Prof Danquah expressed the hope that regulatory bodies will not allow anti-GMOs activities to delay the adoption of the technology in the country, saying “Let us not allow regulatory delays to prevent millions of farmers from accessing this life-saving technology.”
Dr Richard Ampadu-Ameyaw, a Senior Research Scientist at the Council for Scientific and Industrial Research (CSIR) – Science and Technology Policy Research Institute (STEPRI), is one of the advocates for the adoption of GMOs in Ghana.
He believes that the development of more of climate stress free plants using GMO techniques can help fix the problem of climate change impacts on food crops and agriculture in Ghana and other parts of the world, particularly in Africa.
“The use of GMOs will help to fix gene(s) valued or desired traits in new plants as opposed to the others () that can only help remove genes,” he explained, adding “With this property, GMOs stand a better chance to assist mankind to fight the vagaries (inexplicable and unexpected situational change) of modern day food and agriculture challenges.”
For Dr Ampadu-Ameyaw, who is also the National Coordinator of the Open Forum for Agricultural Biotechnology (OFAB), said GM crops can be engineered to diseases and or pests or improve nutrition.
He expressed the concern that “Delays in releasing GM crops will cost the nation millions of money in addition to starving producers and consumers.”
He also called on the government to give farmers in the country a free choice to select and adopt crops developed through modern science in plant breeding including the GM technology, saying “Ghana needs a comprehensive science policy that puts science on the top of the agricultural transformation agenda.”
He noted that biotech solutions and innovations enable scientists to be able to solve agricultural problems that conventional farming methods were unable to do, saying “This can be achieved with precision and efficiency using plant biotechnologies and genomics as important tools.”
The Chairman of the Agric Chapter of the Ghana Academy of Arts and Sciences (GAAS), Professor Hans Adu-Dapaah, has urged government’s regulatory bodies to rely on available scientific data to take decisions on GMOs in Ghana.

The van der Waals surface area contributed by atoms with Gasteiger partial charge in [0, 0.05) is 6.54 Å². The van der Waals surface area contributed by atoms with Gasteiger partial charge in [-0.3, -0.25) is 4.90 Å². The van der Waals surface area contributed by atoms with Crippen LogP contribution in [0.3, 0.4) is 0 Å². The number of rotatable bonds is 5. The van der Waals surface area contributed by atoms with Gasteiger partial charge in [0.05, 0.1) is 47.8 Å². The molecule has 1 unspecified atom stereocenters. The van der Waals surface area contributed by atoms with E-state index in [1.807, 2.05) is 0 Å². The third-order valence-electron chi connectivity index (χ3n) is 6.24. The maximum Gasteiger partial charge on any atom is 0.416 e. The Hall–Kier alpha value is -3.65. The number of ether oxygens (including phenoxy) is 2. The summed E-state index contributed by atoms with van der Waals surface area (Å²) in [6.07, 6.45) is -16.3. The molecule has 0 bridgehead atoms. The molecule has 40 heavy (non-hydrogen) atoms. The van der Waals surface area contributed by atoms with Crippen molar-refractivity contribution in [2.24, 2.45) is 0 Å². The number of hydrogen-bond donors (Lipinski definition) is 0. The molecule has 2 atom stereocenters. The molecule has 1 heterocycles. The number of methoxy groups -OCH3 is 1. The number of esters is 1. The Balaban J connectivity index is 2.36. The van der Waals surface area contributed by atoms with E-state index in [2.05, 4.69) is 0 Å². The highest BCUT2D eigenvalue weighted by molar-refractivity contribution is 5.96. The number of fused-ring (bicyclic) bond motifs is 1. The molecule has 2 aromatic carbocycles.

He said the subject of GMOs should not be discussed with emotions but with scientific data, adding that people who discussed GMOs with emotions instead of scientific data tend to speculate falsehood about the technology which breeds fear among the general populace.
He said the GM technology is highly guided by scientific principles and therefore did not pose any threat to human and animal lives.
Prof. Adu-Dapaah was hopeful that when people understand the science behind GM, they will discard the hatred developed for the technology over the years.
He also expressed concern about the growing misinformation on GMO crops in the country, saying “It is 27 years since the first GMOs were released and I am not aware of a single credible food or feed problem on the safety of GMOs.”
In addition, he noted, “There is a very strong scientific consensus globally on GMOs just as scientists are on climate change.”
For Prof. Adu-Dapaah, it was worrying that in spite of the fact that scientific official reports on the safety and benefits of GMOs had been published by the World Health Organisation, Food and Agriculture Organisation, National Academic of Sciences (USA), Royal Society (UK), American Medical Association (USA), French Academy of Medicine, European Commission, US Food and Drugs Administration, Society of Toxicology, and Institute of Food Technology, some uninformed people still peddled falsehood about GMOs.
The proposed way forward
Proponents of biotechnology strongly advocate its application in agriculture to guarantee returns on investments, despite the current challenges, the weather presents. The technology is a proven scientific tool that addresses some of farmers’ most bothersome problems like inadequate water, insufficient soil nutrients and pests or insect invasions.
This implies that whereas, conventional crops will be easily destroyed in a state of inadequate water, little soil nutrients and pests invasion, a crop that has been genetically engineered (GE) or genetically modified (GM) to withstand the impacts of these challenges, will thrive.
Before, they are release, GM crops are subjected to rigorous scientific processes including lengthy laboratory tests, confined field trials and environmental releases or farmer field trials and then onward to commercial releases, once they are certified by biosafety inspectors and approved by the Board of the National Biosafety Authority (NBA). Scientists (Plant breeders) advocates that the public should not see GMOs as a subject of debate or controversy, but a solution to agricultural problems of the world today.
By Benedicta Gyimaah Folley